Knowlingv.Price Rite of Torrington

UNITED STATES DISTRICT COURT DISTRICT OF CONNECTICUTDec 2, 2019
No. 3:19-cv-952 (VAB) (D. Conn. Dec. 2, 2019)

No. 3:19-cv-952 (VAB)

12-02-2019

LAURENCE KNOWLING, Plaintiff, v. PRICE RITE OF TORRINGTON, Defendant(s).


RULING AND ORDER ON MOTION TO DISMISS

Laurence Knowling ("Plaintiff") filed a Complaint against Price-Rite of Torrington ("Defendant" or "Price-Rite") under 42 U.S.C. §§ 2000e, et seq., alleging employment discrimination on the basis of race and sex. Complaint, ECF No. 1 at 1; 3 (June 19, 2019) ("Compl."). He seeks backpay, reinstatement to his former position, and monetary damages for his loss of income. Id. at 4-5.

Price-Rite has moved to dismiss Mr. Knowling's Complaint.

For the following reasons, the motion to dismiss is GRANTED.

I. FACTUAL AND PROCEDURAL BACKGROUND

A. Factual Allegations

All factual allegations are drawn from Mr. Knowling's letter to the Commission on Human Rights. Complaint - Letter, ECF No. 1-2 (June 19, 2019) ("Letter").

Until January 30, 2017, Laurence Knowling, who once described himself as a sixty-four year old, gay, African-American man, worked part-time as a porter at Price Rite. Letter at 1.

On that day, while collecting items in the store to be disposed of with a carriage, Mr. Knowling allegedly came across an open bag of Cheetos, allegedly costing $0.50. Id. As he continued his duties, Mr. Knowling allegedly ate some of the Cheetos. Id.

At the end of his shift, the store manager, Lou White, allegedly asked Mr. Knowling to review video footage of the store with him. Id. Mr. White allegedly asked Mr. Knowling "what he was going to see on the store camera[.]" Id. Mr. Knowling allegedly told Mr. White that the video would show Mr. Knowling eating some Cheetos, instead of disposing them. Id. Mr. White allegedly asked for the bag of Cheetos, and when Mr. Knowling gave it to him, a few Cheetos remained in the bag. Id.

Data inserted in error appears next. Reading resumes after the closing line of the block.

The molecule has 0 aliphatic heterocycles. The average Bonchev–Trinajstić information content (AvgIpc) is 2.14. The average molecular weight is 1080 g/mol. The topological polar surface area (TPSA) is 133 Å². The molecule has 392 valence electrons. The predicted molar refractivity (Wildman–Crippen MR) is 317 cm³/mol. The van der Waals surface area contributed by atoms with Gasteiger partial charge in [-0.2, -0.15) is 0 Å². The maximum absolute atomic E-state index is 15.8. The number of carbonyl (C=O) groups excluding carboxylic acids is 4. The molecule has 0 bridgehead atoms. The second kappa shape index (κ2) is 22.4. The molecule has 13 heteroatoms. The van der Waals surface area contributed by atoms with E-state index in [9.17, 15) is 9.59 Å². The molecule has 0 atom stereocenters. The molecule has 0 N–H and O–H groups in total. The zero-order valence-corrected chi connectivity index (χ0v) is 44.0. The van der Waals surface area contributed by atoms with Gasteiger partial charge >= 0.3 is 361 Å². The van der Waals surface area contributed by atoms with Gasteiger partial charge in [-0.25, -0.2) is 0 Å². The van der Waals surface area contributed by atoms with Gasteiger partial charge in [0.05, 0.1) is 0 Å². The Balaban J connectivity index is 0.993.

Mr. White allegedly then shook Mr. Knowling's hand, told him he was a good employee, and instructed him not to report for work the next day. Id.

Sometime after Mr. Knowling's termination, he allegedly talked to Beth, a former co-worker, who is allegedly female and Caucasian. Beth allegedly told him that she had done the same thing, but had not been fired, and allegedly expressed surprise at his termination. Id. Rather than being fired, Beth allegedly had been merely written up and suspended for the day. Id. On a different occasion, the assistant store manager allegedly had told Mr. White that Beth had been eating potato chips at work. Id. When Mr. White allegedly asked to speak with her, Beth told him that she was diabetic and needed to eat the potato chips in order to take her medication. Id. On this occasion, Beth again allegedly received only a write-up and a one-day suspension. Id.

The Letter does not contain Beth's last name.

Since being terminated, other co-workers allegedly have told Mr. Knowling that the third shift supervisor, Rich, told everyone on the night staff that "[f]aggot Larry got fired for eating a bag of Cheetos on the job." Id. at 2. A worker in the produce department, Ron, also allegedly told staff and customers that Mr. Knowling was fired. Mr. Knowling alleges that past employers are only permitted to say a past employee no longer works at the company and may not give further detail as to the reason for termination of employment. Id. at 2. See also Complaint - Customer Letter, ECF No. 1-3 (June 19, 2019).

Again, the Letter does not contain Rich's last name.

The Letter also does not contain Ron's last name. --------

B. Procedural History

Before filing suit, Laurence Knowling filed charges with the Equal Employment Opportunity Commission and the Connecticut Commission on Human Rights and Opportunities. Complaint, ECF No. 1 at 4 (June 19, 2019) ("Compl.").

On March 8, 2019, the Equal Employment Opportunity Commission sent Mr. Knowling a letter notifying him of his right to sue and the ninety-day deadline for filing suit. Complaint - EEOC Form, ECF No. 1-1 (June 19, 2019) ("EEOC Form").

On June 19, 2019, Mr. Knowling filed a Complaint alleging violations of Title VII against Price Rite resulting from his termination of employment on January 30, 2017. Compl. at 1-2.

On August 19, 2019, Price Rite filed a motion to dismiss the Complaint. Mot. to Dismiss, ECF No. 21 (Aug. 19, 2019) ("Mot. to Dismiss").

On October 7, 2019, the Court issued an initial scheduling order. Initial Scheduling Order, ECF No. 29 (Oct. 7, 2019).

On December 2, 2019, the Court held a motion hearing on Defendant's motion to dismiss, but Mr. Knowling failed to appear. Minute Entry, ECF No. 32 (Dec. 2, 2019)

II. STANDARD OF REVIEW

A complaint must contain a "short and plain statement of the claim showing that the pleader is entitled to relief." Fed. R. Civ. P. 8(a). Any claim that fails "to state a claim upon which relief can be granted" will be dismissed. Fed. R. Civ. P. 12(b)(6). In reviewing a complaint under Rule 12(b)(6), a court applies a "plausibility standard" guided by "two working principles." Ashcroft v. Iqbal, 556 U.S. 662, 678 (2009).